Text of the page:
The other thing that needs to be covered is transportation for your people.  Drowsy driving is a thing and it’s a thing you want nothing to do with during an incident.  Ride sharing services have made this much easier especially in major metropolitan areas.  The goal is to make sure you can get your people safely and efficiently back and forth between home (or the hotel rooms they are calling home during the incident) and work. Most of your people will be driving into work, but if they are too tired to drive because they ended up working a day or more in a row without sleep, it’s probably not a great idea to let them drive home and your plan should address that fact.

Which reminds me of an important point. If you are having people staying up for days on end, you’re very likely understaffed for your incident and you need to fix that quickly or you’re asking for more problems.  My general rule is that I don’t do forensics after ten hours because my chances for mistakes go up dramatically.  I’ve lost count of the amount of times that I struggled with something during a forensic exam at the end of a very long day only to solve it the issue in first fifteen minutes of being back in the office after getting some sleep.

As always, the keys to success are people, processes, and tools and your incident planning should reflect that fact. 


  1. "Does any of your plan talk about how to take care of your people during a major incident?"

    They rarely do. As an incident responder, I most often engage with folks who don't have an IR plan, or if they do, it's a dust covered binder that they point to when a compliance assessor asks.

    I've had a number of incidents over the years where I've gone on-site and the first thing I've recommended...after watching someone try to type a "simple" command or email address several that everyone go home and get some rest.

    It doesn't take someone with my background to recognize...or maybe it does...that if you're dealing with an issue that you don't understand, on a network that you (think you) own (but don't fully understand), with an adversary who's not only operating on his own time frame, but is able to react to stimulus...then the initial anxiety is only going to get worse, and fuel that thought process that "more is better".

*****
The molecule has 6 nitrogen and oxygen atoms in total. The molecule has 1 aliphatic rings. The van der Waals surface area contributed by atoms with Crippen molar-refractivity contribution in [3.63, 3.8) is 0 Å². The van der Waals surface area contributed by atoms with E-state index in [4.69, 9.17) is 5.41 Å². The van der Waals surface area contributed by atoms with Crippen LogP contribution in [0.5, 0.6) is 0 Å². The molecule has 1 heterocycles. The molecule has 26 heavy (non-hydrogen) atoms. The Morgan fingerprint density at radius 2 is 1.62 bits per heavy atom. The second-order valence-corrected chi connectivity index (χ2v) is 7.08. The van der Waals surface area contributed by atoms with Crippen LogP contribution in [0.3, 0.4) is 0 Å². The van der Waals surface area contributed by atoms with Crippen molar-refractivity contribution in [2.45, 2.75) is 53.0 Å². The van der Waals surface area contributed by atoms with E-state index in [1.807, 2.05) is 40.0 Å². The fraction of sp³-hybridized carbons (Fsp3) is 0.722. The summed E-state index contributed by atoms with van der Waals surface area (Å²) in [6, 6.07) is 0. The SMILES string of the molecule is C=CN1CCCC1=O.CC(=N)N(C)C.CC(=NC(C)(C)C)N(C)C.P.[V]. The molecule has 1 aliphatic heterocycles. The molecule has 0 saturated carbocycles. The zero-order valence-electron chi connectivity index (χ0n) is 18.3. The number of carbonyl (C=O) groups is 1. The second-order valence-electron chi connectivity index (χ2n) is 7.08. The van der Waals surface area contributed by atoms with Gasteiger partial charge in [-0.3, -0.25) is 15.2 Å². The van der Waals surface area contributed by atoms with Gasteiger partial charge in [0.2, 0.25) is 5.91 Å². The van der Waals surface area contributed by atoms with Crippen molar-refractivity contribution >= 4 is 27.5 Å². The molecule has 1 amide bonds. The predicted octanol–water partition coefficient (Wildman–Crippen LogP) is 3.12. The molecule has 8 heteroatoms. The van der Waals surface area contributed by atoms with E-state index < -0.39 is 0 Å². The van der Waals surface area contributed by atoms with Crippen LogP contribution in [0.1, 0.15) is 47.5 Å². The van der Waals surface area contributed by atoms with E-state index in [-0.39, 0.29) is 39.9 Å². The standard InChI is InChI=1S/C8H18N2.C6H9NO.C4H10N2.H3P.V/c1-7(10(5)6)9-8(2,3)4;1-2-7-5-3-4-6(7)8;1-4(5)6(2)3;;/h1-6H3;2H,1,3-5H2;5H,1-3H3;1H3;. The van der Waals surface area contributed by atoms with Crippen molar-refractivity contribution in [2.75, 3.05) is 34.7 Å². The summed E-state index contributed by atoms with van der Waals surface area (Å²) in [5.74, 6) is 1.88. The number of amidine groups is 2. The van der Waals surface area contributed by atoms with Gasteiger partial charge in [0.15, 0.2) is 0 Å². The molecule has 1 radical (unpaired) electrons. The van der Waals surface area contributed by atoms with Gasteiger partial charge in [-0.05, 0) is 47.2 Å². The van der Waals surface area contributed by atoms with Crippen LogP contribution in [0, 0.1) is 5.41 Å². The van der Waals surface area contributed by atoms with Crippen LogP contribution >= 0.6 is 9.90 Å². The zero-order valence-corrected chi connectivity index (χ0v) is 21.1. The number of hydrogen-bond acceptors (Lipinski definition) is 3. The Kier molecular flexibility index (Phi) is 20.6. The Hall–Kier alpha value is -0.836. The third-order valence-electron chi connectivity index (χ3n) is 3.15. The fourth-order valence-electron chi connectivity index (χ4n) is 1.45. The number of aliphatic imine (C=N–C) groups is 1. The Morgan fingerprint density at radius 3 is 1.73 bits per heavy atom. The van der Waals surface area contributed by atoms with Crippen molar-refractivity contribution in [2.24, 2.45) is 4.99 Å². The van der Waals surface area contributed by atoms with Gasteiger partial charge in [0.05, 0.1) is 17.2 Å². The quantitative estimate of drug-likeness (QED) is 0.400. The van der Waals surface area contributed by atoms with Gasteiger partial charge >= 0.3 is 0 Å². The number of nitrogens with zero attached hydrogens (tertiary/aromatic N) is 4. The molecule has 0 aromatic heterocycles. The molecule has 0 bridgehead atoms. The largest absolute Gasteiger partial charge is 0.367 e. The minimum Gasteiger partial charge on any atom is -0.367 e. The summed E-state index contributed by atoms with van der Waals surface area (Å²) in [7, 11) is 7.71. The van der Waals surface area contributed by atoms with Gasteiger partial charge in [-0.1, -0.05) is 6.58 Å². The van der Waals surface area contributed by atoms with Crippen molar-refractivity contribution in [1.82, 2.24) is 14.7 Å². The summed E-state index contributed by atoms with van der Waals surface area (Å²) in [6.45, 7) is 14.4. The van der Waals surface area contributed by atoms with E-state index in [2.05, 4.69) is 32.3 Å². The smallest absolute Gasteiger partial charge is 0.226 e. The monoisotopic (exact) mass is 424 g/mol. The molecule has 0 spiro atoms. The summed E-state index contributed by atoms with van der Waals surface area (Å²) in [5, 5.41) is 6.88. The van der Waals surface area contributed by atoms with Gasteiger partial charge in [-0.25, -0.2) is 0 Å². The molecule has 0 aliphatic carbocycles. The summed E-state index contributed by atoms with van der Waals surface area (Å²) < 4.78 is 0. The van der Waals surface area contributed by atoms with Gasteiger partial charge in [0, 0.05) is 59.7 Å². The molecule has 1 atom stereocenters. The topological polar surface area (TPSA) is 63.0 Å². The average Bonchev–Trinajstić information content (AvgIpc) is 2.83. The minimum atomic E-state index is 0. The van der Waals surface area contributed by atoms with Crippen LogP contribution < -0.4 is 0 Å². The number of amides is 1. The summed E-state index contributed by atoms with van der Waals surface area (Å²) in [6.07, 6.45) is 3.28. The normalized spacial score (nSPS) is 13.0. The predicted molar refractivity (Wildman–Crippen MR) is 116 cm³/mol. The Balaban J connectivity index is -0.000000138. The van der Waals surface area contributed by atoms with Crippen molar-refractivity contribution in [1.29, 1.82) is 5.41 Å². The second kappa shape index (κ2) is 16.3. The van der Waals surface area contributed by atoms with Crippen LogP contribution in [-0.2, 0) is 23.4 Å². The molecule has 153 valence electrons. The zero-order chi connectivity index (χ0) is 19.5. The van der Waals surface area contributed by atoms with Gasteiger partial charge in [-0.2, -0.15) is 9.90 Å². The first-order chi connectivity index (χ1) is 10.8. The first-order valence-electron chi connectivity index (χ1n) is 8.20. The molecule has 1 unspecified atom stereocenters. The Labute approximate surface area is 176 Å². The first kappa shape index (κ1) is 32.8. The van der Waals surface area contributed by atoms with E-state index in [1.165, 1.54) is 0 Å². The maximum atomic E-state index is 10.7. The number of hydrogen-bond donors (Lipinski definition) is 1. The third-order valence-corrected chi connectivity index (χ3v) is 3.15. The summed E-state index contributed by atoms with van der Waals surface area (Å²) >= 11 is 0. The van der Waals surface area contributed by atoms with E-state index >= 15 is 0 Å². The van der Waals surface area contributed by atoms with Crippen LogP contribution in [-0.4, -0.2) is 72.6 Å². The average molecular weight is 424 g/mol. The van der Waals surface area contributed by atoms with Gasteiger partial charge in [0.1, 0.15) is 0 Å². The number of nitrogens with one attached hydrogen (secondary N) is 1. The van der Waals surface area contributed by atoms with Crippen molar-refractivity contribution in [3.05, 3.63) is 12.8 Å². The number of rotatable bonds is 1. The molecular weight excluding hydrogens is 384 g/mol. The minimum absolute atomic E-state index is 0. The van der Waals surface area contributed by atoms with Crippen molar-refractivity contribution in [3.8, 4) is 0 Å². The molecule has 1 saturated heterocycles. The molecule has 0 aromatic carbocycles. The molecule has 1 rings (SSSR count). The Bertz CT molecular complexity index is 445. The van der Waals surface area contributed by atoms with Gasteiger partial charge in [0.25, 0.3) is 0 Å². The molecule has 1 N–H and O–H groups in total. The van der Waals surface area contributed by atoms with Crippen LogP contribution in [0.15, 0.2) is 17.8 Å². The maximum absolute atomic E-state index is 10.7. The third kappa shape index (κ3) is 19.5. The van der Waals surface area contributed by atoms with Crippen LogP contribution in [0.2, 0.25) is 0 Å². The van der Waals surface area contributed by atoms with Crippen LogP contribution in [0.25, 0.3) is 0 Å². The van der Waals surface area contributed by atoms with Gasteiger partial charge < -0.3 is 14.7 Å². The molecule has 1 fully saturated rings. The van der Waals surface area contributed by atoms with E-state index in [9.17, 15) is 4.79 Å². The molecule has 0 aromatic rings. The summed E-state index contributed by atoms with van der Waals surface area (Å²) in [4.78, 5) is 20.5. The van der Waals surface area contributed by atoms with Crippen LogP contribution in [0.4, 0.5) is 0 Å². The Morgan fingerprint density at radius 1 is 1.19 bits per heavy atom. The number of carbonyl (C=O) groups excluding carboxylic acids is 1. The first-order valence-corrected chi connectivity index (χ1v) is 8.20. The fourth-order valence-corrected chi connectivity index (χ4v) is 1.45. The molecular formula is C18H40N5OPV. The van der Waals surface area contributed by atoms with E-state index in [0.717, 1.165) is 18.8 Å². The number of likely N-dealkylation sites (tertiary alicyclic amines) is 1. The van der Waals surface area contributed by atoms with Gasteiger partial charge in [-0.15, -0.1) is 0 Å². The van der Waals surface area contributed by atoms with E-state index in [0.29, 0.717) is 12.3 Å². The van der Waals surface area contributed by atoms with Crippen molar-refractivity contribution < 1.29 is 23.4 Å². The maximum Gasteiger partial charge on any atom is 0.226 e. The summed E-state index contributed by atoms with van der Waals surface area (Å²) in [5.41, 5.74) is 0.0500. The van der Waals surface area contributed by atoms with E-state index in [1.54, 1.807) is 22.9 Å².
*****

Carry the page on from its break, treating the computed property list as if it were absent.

I was once engaged with an IT director who was under considerable pressure from the higher ups to engage in 24x7 ops (while the "higher ups" were no where to be found...) and had been doing so for about 10 days. Now, there were no the team was getting a bit of rest basically while "no one was looking"...not good. The IT director was downloading images to an ext HDD, and the copy operation (over the internal network) had stabilized at about 8+ hrs remaining. I suggested that at that point, everyone make a hard stop and get some which the IT dir asked me who'd be analyzing the images while we were resting. Yes...those images...the ones currently being downloaded, that would require just a bit more than 8 hrs to finish.

    Due to fatigue, we ran into other issues...the compromised systems were not "supposed" to be on the internal network, and even with hard data (netflow, logs, etc) to support that, it took them about 2 days to accept it.

    Fear and anxiety quickly lead to fatigue, mistakes, apathy, and burnout. All of these can be avoided with the appropriate instrumentation and visibility into your infrastructure.

  2. Great commentary. That also reminds me that one of the things that needs to be thought about well in advance is how to plug your consultants into your system as seamlessly as possible. Who are they going to be reporting to? *How* will they be communicated with? (because you're likely not using your corporate email for the incident response portion of things) and how are they going to get access to your network, whose tools are they using, etc, etc.

    You don't want your expensive calvary showing up and then you lose several days because they don't have access to your network and there is confusing on what tools are going to be used by who during the response.